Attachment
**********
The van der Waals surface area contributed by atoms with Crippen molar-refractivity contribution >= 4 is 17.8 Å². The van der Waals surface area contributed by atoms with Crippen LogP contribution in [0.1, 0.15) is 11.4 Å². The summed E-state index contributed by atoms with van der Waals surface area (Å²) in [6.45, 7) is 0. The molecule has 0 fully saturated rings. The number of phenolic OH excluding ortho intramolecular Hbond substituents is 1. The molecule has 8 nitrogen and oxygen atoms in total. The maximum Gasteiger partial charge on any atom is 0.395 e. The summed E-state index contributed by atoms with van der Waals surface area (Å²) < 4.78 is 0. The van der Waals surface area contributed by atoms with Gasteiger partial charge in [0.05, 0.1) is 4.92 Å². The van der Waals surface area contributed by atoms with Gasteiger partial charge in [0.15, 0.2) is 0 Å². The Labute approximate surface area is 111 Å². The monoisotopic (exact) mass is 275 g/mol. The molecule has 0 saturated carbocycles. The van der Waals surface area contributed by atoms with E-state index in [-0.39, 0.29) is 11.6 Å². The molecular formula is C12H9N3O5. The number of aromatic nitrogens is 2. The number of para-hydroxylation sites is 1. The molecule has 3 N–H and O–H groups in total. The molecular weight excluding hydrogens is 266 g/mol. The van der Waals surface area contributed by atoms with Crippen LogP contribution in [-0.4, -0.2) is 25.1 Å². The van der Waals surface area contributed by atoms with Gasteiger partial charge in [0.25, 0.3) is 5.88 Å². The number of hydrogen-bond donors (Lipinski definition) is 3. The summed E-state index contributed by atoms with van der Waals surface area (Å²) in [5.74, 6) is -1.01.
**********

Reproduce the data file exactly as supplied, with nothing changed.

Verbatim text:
The van der Waals surface area contributed by atoms with Crippen molar-refractivity contribution >= 4 is 17.8 Å². The van der Waals surface area contributed by atoms with Crippen LogP contribution in [0.1, 0.15) is 11.4 Å². The summed E-state index contributed by atoms with van der Waals surface area (Å²) in [6.45, 7) is 0. The molecule has 0 fully saturated rings. The number of phenolic OH excluding ortho intramolecular Hbond substituents is 1. The molecule has 8 nitrogen and oxygen atoms in total. The maximum Gasteiger partial charge on any atom is 0.395 e. The summed E-state index contributed by atoms with van der Waals surface area (Å²) < 4.78 is 0. The van der Waals surface area contributed by atoms with Gasteiger partial charge in [0.05, 0.1) is 4.92 Å². The van der Waals surface area contributed by atoms with Gasteiger partial charge in [0.15, 0.2) is 0 Å². The Labute approximate surface area is 111 Å². The monoisotopic (exact) mass is 275 g/mol. The molecule has 0 saturated carbocycles. The van der Waals surface area contributed by atoms with E-state index in [-0.39, 0.29) is 11.6 Å². The molecular formula is C12H9N3O5. The number of aromatic nitrogens is 2. The number of para-hydroxylation sites is 1. The molecule has 3 N–H and O–H groups in total. The molecular weight excluding hydrogens is 266 g/mol. The van der Waals surface area contributed by atoms with Crippen LogP contribution in [-0.4, -0.2) is 25.1 Å². The van der Waals surface area contributed by atoms with Gasteiger partial charge in [0.25, 0.3) is 5.88 Å². The number of hydrogen-bond donors (Lipinski definition) is 3. The summed E-state index contributed by atoms with van der Waals surface area (Å²) in [5.74, 6) is -1.01.